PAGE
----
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Introduction to the Article by H.E. Wright Jr. and M.L. Heinselman

A symposium on The Ecological Role of Fire in Natural Conifer Forests of Western and Northern North America was held at the annual meetings of the Ecological Society of America and the American Institute of Biological Sciences at the University of Minnesota in August 1972. It featured eight presentations by a very distinguished group of speakers:

  • Miron L. Heinselman. Fire in the Virgin Forests of the Boundary Waters Canoe Area, Minnesota.

  • Albert M. Swain. A History of Fire and Vegetation in Northeastern Minnesota as Recorded in Lake Sediments.

  • Sidney S. Frissell, Jr. The Importance of Fire as a Natural Ecological Factor in Itasca State Park, Minnesota.

  • James R. Habeck and Robert W. Mutch. Fire-Dependent Forests in the Northern Rocky Mountains.

  • Lloyd L. Loope and George E. Gruell. The Ecological Role of Fire in the Jackson Hole Area, Northwestern Wyoming.

  • J.S. Rowe and G.W. Scotter. Fire in the Boreal Forest.

  • Leslie A. Viereck. Wildfire in the Taiga of Alaska.

  • Bruce M. Kilgore. The Ecological Role of Fire in Sierran Conifer Forests.

The resulting papers from the symposium were published in the form of a proceedings as Volume 3 Issue 3 of Quaternary Research in October 1973. Drs. Miron L. (Bud) Heinselman and Herbert E. Wright Jr. served as guest editors. I came to purchase a copy soon after I began my M.Sc. degree program in forest fire science at Colorado State University in January 1975 and have always held the proceedings in high regard.

As a result of a comment made by the symposium chairman, Dr. Charles F. Cooper of San Diego State University, the two guest editors included an introduction as a ninth paper in the proceedings that covered the following general, overriding ecological principles associated with the role of fire (Wright and Heinselman 1973):

  • Fire influences the physical-chemical environment.

  • Fire controls plant species and communities.

  • Fire regulates dry-matter production and accumulation.

  • Fire determines wildlife habitat patterns and populations.

  • Fire influences insects, parasites, fungi, etc.

  • Fire controls major ecosystem processes and characteristics.

Their paper is reproduced here in recognition of its seminal nature with respect to the field of fire ecology. Others would eventually come to try emulate this foundational piece of work (e.g., Wade et al. 1981), including myself (Alexander and Euler 1981; Lynham et al. 2002). Heinselman (1978) later on expanded upon the content of the principles.

I have yet to have the privilege of meeting Dr. Herb Wright, a geologist by training and presently an emeritus faculty member with the Department of Earth Sciences at the University of Minnesota (Figure 1). However, his reputation as one of the world’s most productive and highly recognized Quaternary scientists precedes himFootnote 1, a journey he has partially chronicled himself (Wright 2010). Even in his late 90s, Dr. Wright continues to be actively engaged in the field of Quaternary paleoecology.

Figure 1
figure 1

Dr. Herb Wright (center) and colleagues heading towards a sediment coring point in one of the lakes in the Boundary Waters Canoe Area of Minnesota during the early1980s. Photo credit: Dr. Svante Björck (

Dr. Bud Heinselman (1920–1993) worked as a forest ecologist and research scientist for the US Forest Service at the Lakes Forest Experiment Station and North Central Forest Experiment Station from 1948 to 1974. He was active in the environmental movement (Proescholdt 2014), served as a founding member of the Friends of the Boundary Waters Wilderness (Proescholdt et al. 1995), and was an expert on the ecology of the Boundary Waters Canoe Area (BWCA) Wilderness of northern Minnesota (Heinselman 1996). The research associated with his classic landmark paper on the fire history of the BWCA, which also appeared in the Quaternary Research proceedings, served to document stand origins back to the year 1595 (Figure 2).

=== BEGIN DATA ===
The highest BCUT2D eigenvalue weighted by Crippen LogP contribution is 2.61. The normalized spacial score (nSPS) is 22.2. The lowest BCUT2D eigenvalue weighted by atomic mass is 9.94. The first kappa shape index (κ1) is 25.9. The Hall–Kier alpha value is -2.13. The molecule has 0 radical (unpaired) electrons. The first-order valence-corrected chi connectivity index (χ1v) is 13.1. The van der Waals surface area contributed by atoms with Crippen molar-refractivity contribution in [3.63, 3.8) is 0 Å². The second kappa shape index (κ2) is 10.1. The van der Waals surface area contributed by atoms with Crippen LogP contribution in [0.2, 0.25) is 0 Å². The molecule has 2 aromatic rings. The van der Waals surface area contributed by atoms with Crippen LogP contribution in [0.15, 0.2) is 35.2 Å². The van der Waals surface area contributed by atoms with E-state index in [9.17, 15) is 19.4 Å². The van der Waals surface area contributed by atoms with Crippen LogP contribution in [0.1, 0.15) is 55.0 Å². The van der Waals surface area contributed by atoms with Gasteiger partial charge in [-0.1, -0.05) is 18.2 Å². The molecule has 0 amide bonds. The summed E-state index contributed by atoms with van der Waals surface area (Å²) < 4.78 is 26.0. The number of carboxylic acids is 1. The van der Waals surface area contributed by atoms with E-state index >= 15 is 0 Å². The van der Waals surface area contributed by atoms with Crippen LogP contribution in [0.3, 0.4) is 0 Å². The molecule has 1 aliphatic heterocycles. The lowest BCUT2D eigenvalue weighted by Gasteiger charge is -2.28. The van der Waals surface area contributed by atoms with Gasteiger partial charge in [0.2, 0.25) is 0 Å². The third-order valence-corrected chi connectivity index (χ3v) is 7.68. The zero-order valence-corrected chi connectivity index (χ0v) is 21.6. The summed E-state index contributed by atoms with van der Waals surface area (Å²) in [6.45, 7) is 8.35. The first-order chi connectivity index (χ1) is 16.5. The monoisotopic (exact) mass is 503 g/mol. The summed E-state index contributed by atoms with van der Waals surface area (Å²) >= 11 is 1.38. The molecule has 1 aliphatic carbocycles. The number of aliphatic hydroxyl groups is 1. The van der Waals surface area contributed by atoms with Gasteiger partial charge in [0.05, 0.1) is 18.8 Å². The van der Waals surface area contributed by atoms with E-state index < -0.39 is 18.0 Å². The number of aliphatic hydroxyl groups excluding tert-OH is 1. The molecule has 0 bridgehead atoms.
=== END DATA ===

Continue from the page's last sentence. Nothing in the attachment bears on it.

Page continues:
Figure 2
figure 2

Dr. Bud Heinselman standing next to a 1595 fire origin red pine on Three Mile Island in Seagull Lake, Boundary Waters Canoe Area, Minnesota, during the fall of 1991. Photo credit: Kevin Proescholdt, Wilderness Watch.

I did have the good fortune to personally get to know Dr. Heinselman beginning in September 1978 when he and his wife Fran hosted me for a couple of days at their home in St. Paul, Minnesota. It was during this time that Bud instructed me to “think like a fire” when it came to reconstructing the fire history of area.

I can still recall one delightful evening a little more than a year later, having dinner with Bud and Dr. Edward V. Komarek Sr. of Tall Timbers Research Station, on the occasion of the conference on The Role of Fire in Northern Circumpolar Ecosystems held in Fredericton, New Brunswick. Bud and I kept in contact by mail and phone for many years thereafter. It was indeed a privilege to have personally known him.

The dedication that both Wright and Heinselman have shown in their professions is without question all-inspiring. It is my belief that their paper reproduced here in the pages of Fire Ecology should serve as an endearing reminder of their individual and combined legacies in the world of fire ecology.

Thanks are extended to Dr. Lee E. Frelich of the University of Minnesota Center for Forest Ecology, and Kevin Proescholdt of Wilderness Watch for their assistance in the preparation of this introduction.



Literature Cited

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Correspondence to Martin E. Alexander.

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Alexander, M.E. Introduction to the Article by H.E. Wright Jr. and M.L. Heinselman. fire ecol 10, 1–3 (2014).

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